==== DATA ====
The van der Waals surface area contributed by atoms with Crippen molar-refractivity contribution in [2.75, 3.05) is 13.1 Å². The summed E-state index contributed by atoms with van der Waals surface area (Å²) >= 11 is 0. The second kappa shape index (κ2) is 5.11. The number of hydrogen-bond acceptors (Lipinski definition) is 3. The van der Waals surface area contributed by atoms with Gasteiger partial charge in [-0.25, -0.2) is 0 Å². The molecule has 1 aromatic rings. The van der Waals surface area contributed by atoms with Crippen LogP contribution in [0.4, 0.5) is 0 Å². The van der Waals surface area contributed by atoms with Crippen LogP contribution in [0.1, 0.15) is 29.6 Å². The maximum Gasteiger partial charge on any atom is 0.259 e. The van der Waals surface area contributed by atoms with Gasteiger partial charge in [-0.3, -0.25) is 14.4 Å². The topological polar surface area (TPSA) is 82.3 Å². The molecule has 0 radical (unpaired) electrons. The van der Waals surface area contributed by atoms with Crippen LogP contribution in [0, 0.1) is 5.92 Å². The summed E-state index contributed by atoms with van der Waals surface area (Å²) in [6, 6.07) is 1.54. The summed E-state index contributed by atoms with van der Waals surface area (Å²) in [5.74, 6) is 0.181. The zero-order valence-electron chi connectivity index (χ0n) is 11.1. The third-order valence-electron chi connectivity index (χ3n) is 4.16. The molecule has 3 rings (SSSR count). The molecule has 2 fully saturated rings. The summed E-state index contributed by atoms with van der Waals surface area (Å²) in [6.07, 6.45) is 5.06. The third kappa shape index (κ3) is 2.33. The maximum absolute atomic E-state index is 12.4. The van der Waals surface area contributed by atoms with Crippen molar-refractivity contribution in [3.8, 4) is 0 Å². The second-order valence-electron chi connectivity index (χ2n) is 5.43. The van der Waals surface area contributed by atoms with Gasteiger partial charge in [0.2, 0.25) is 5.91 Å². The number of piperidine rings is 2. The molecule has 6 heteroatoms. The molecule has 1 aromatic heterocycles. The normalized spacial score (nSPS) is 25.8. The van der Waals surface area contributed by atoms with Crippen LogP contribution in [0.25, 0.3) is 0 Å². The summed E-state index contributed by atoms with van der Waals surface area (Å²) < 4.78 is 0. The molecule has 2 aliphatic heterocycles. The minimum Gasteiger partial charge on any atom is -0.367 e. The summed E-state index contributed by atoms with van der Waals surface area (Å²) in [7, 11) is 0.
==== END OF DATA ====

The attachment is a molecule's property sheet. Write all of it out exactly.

The van der Waals surface area contributed by atoms with Crippen molar-refractivity contribution in [2.75, 3.05) is 13.1 Å². The summed E-state index contributed by atoms with van der Waals surface area (Å²) >= 11 is 0. The second kappa shape index (κ2) is 5.11. The number of hydrogen-bond acceptors (Lipinski definition) is 3. The van der Waals surface area contributed by atoms with Gasteiger partial charge in [-0.25, -0.2) is 0 Å². The molecule has 1 aromatic rings. The van der Waals surface area contributed by atoms with Crippen LogP contribution in [0.4, 0.5) is 0 Å². The van der Waals surface area contributed by atoms with Crippen LogP contribution in [0.1, 0.15) is 29.6 Å². The maximum Gasteiger partial charge on any atom is 0.259 e. The van der Waals surface area contributed by atoms with Gasteiger partial charge in [-0.3, -0.25) is 14.4 Å². The topological polar surface area (TPSA) is 82.3 Å². The molecule has 0 radical (unpaired) electrons. The van der Waals surface area contributed by atoms with Crippen LogP contribution in [0, 0.1) is 5.92 Å². The summed E-state index contributed by atoms with van der Waals surface area (Å²) in [6, 6.07) is 1.54. The summed E-state index contributed by atoms with van der Waals surface area (Å²) in [5.74, 6) is 0.181. The zero-order valence-electron chi connectivity index (χ0n) is 11.1. The third-order valence-electron chi connectivity index (χ3n) is 4.16. The molecule has 3 rings (SSSR count). The molecule has 2 fully saturated rings. The summed E-state index contributed by atoms with van der Waals surface area (Å²) in [6.07, 6.45) is 5.06. The third kappa shape index (κ3) is 2.33. The maximum absolute atomic E-state index is 12.4. The van der Waals surface area contributed by atoms with Crippen molar-refractivity contribution in [3.8, 4) is 0 Å². The second-order valence-electron chi connectivity index (χ2n) is 5.43. The van der Waals surface area contributed by atoms with Gasteiger partial charge in [0.2, 0.25) is 5.91 Å². The number of piperidine rings is 2. The molecule has 6 heteroatoms. The molecule has 1 aromatic heterocycles. The normalized spacial score (nSPS) is 25.8. The van der Waals surface area contributed by atoms with Crippen LogP contribution in [0.25, 0.3) is 0 Å². The summed E-state index contributed by atoms with van der Waals surface area (Å²) < 4.78 is 0. The molecule has 2 aliphatic heterocycles. The minimum Gasteiger partial charge on any atom is -0.367 e. The summed E-state index contributed by atoms with van der Waals surface area (Å²) in [7, 11) is 0.